Note the "reactive racism". Anti-Judaism is the Jews fault. As is the Holocaust.


[The review can be read here: http://www.lrainc.com/swtaboo/taboos/aptsda01.htm]

Mr Veale said...

Cornwell also makes some salient points about Dawkins' use of memes. Dawkins writes of those "afflicted with the mental virus of faith, and its accompanying gang of secondary infections."

Religious believers are compared to disease carriers.

"We expect that replicators will go around together from brain to brain in mutually compatible gangs. These gangs will come to constitute a package, which may be sufficiently stable to deserve a collective name such as Roman Catholicism or Voodoo. It doesn't much matter whether we analogise the whole package to a single virus, or each one of the components to a single part"

This seems to be why Dawkins believes that "the teachings of moderate religion...are an open invitation to extremism".

Cornwell points out that "the implication of depersonalisation and identification of groups of individuals with a single dangerous disease is clear"

Dawkins compares Religious Education to child abuse, and you have drawn attention to Dennett's cage. Cornwell also gives a list of the language that Dawkins uses to describe religious believers.

"malevolent...propagandist...vicious, sado-masochistic and repellent..."etc.

Cornwell simply wonders what policies would follow from Dawkins beliefs should he ever "gain political influence or actual power." But Cornwell is at least reminded of the bio-political ideas that arose in Nazi germay in the 1920's and 1930's.

So I think Dawkins has to answer a very serious charge here. Would his views inevitably lead to violence against faith communities? If not, why not? Was the reference to "child abuse" rhetorical? If so, wasn't it dangerous rhetoric (especially ina country with vulnerable Sikh, Hindu and Muslim minorities)? If it wasn't rhetoric, why won't he advocate a proportionate response to what would be the most dangerous force the West has ever faced?

Mr Veale said...

Cornwell also makes some salient points about Dawkins' use of memes. Dawkins writes of those "afflicted with the mental virus of faith, and its accompanying gang of secondary infections."

Religious believers are compared to disease carriers.

"We expect that replicators will go around together from brain to brain in mutually compatible gangs. These gangs will come to constitute a package, which may be sufficiently stable to deserve a collective name such as Roman Catholicism or Voodoo. It doesn't much matter whether we analogise the whole package to a single virus, or each one of the components to a single part"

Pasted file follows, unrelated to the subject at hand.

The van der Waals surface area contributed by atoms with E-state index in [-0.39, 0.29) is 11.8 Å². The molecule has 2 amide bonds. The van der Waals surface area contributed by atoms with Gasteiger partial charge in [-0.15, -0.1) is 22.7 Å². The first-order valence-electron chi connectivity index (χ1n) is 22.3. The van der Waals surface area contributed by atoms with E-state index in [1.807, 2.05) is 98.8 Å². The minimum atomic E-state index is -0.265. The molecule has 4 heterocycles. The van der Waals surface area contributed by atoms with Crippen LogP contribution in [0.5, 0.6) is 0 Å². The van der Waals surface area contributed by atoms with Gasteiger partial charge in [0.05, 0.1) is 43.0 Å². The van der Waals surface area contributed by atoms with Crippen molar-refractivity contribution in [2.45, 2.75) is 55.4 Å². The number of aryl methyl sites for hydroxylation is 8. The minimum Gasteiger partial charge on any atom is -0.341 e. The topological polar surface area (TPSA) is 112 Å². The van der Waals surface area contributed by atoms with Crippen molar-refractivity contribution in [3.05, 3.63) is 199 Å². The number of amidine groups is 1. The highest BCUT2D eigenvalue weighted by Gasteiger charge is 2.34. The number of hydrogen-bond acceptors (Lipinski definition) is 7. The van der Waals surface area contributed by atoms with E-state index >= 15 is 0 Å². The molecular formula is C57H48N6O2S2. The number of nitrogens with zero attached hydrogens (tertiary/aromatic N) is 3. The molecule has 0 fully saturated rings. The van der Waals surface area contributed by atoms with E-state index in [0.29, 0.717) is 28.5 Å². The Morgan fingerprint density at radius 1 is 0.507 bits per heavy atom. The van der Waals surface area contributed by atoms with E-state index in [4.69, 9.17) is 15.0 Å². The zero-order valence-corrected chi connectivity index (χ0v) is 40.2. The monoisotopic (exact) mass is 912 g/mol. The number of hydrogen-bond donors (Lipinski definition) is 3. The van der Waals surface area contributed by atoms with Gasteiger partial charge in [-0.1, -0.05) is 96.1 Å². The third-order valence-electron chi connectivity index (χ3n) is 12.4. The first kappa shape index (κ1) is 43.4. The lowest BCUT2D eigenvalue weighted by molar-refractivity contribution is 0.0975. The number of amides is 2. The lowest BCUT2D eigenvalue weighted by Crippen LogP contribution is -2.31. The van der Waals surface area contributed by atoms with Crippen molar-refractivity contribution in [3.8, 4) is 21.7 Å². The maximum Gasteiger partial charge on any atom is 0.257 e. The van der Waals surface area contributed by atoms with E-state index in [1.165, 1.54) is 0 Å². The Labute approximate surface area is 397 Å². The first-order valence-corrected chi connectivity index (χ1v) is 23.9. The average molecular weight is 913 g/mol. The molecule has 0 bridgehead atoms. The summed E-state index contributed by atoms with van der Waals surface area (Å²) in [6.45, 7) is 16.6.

This seems to be why Dawkins believes that "the teachings of moderate religion...are an open invitation to extremism".

Cornwell points out that "the implication of depersonalisation and identification of groups of individuals with a single dangerous disease is clear"

Dawkins compares Religious Education to child abuse, and you have drawn attention to Dennett's cage. Cornwell also gives a list of the language that Dawkins uses to describe religious believers.

"malevolent...propagandist...vicious, sado-masochistic and repellent..."etc.

Mr Veale said...

Cornwell simply wonders what policies would follow from Dawkins beliefs should he ever "gain political influence or actual power." But Cornwell is at least reminded of the bio-political ideas that arose in Nazi germay in the 1920's and 1930's.

So I think Dawkins has to answer a very serious charge here. Would his views inevitably lead to violence against faith communities? If not, why not? Was the reference to "child abuse" rhetorical? If so, wasn't it dangerous rhetoric (especially ina country with vulnerable Sikh, Hindu and Muslim minorities)? If it wasn't rhetoric, why won't he advocate a proportionate response to what would be the most dangerous force the West has ever faced?

Mr Veale said...

Oh, it gets better. Consider Harris. This quote is being discussed on Ed Feser's blog at the moment.

"The link between belief and behavior raises the stakes considerably. Some propositions are so dangerous that it may even be ethical to kill people for believing them. This may seem an extraordinary claim, but it merely enunciates an ordinary fact about the world in which we live. Certain beliefs place their adherents beyond the reach of every peaceful means of persuasion, while inspiring them to commit acts of extraordinary violence against others. There is, in fact, no talking to some people. If they cannot be captured, and they often cannot, otherwise tolerant people may be justified in killing them in self-defense. This is what the United States attempted in Afghanistan, and it is what we and other Western powers are bound to attempt, at an even greater cost to ourselves and to innocents abroad, elsewhere in the Muslim world. We will continue to spill blood in what is, at bottom, a war of ideas."
-- The End of Faith, pp. 52-53

Mr Veale said...

The End of Faithpp. 93-94